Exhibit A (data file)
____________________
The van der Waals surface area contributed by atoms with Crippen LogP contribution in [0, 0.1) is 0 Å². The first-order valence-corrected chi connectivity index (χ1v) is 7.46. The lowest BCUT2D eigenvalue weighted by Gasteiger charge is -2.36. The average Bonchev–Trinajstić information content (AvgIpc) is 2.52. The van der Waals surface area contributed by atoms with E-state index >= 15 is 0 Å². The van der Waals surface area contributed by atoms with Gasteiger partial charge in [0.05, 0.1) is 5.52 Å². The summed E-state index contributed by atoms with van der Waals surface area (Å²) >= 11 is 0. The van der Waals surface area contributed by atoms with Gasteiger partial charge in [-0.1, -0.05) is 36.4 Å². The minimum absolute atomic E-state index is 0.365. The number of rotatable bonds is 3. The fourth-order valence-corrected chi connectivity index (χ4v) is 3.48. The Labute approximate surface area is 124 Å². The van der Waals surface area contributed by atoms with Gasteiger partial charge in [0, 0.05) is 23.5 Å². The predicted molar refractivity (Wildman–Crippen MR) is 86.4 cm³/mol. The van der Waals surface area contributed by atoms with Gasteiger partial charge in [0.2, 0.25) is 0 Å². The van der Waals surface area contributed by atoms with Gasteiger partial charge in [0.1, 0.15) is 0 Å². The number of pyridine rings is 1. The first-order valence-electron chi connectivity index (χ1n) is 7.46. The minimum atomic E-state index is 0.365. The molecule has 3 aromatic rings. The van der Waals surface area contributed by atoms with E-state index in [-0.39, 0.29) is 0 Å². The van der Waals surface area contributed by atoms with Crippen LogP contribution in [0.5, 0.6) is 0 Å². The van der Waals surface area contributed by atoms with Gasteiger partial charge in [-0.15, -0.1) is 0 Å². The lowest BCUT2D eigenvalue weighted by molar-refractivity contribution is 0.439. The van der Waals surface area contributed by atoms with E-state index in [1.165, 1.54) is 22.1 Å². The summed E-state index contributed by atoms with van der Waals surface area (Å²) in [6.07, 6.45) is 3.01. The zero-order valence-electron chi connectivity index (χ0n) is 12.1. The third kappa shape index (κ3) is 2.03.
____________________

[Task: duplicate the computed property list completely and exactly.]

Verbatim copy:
The van der Waals surface area contributed by atoms with Crippen LogP contribution in [0, 0.1) is 0 Å². The first-order valence-corrected chi connectivity index (χ1v) is 7.46. The lowest BCUT2D eigenvalue weighted by Gasteiger charge is -2.36. The average Bonchev–Trinajstić information content (AvgIpc) is 2.52. The van der Waals surface area contributed by atoms with E-state index >= 15 is 0 Å². The van der Waals surface area contributed by atoms with Gasteiger partial charge in [0.05, 0.1) is 5.52 Å². The summed E-state index contributed by atoms with van der Waals surface area (Å²) >= 11 is 0. The van der Waals surface area contributed by atoms with Gasteiger partial charge in [-0.1, -0.05) is 36.4 Å². The minimum absolute atomic E-state index is 0.365. The number of rotatable bonds is 3. The fourth-order valence-corrected chi connectivity index (χ4v) is 3.48. The Labute approximate surface area is 124 Å². The van der Waals surface area contributed by atoms with Gasteiger partial charge in [0, 0.05) is 23.5 Å². The predicted molar refractivity (Wildman–Crippen MR) is 86.4 cm³/mol. The van der Waals surface area contributed by atoms with Gasteiger partial charge in [0.2, 0.25) is 0 Å². The van der Waals surface area contributed by atoms with Gasteiger partial charge in [0.1, 0.15) is 0 Å². The number of pyridine rings is 1. The first-order valence-electron chi connectivity index (χ1n) is 7.46. The minimum atomic E-state index is 0.365. The molecule has 3 aromatic rings. The van der Waals surface area contributed by atoms with E-state index in [-0.39, 0.29) is 0 Å². The van der Waals surface area contributed by atoms with Crippen LogP contribution in [0.5, 0.6) is 0 Å². The van der Waals surface area contributed by atoms with Gasteiger partial charge in [-0.15, -0.1) is 0 Å². The lowest BCUT2D eigenvalue weighted by molar-refractivity contribution is 0.439. The van der Waals surface area contributed by atoms with E-state index in [1.165, 1.54) is 22.1 Å². The summed E-state index contributed by atoms with van der Waals surface area (Å²) in [6.07, 6.45) is 3.01. The zero-order valence-electron chi connectivity index (χ0n) is 12.1. The third kappa shape index (κ3) is 2.03.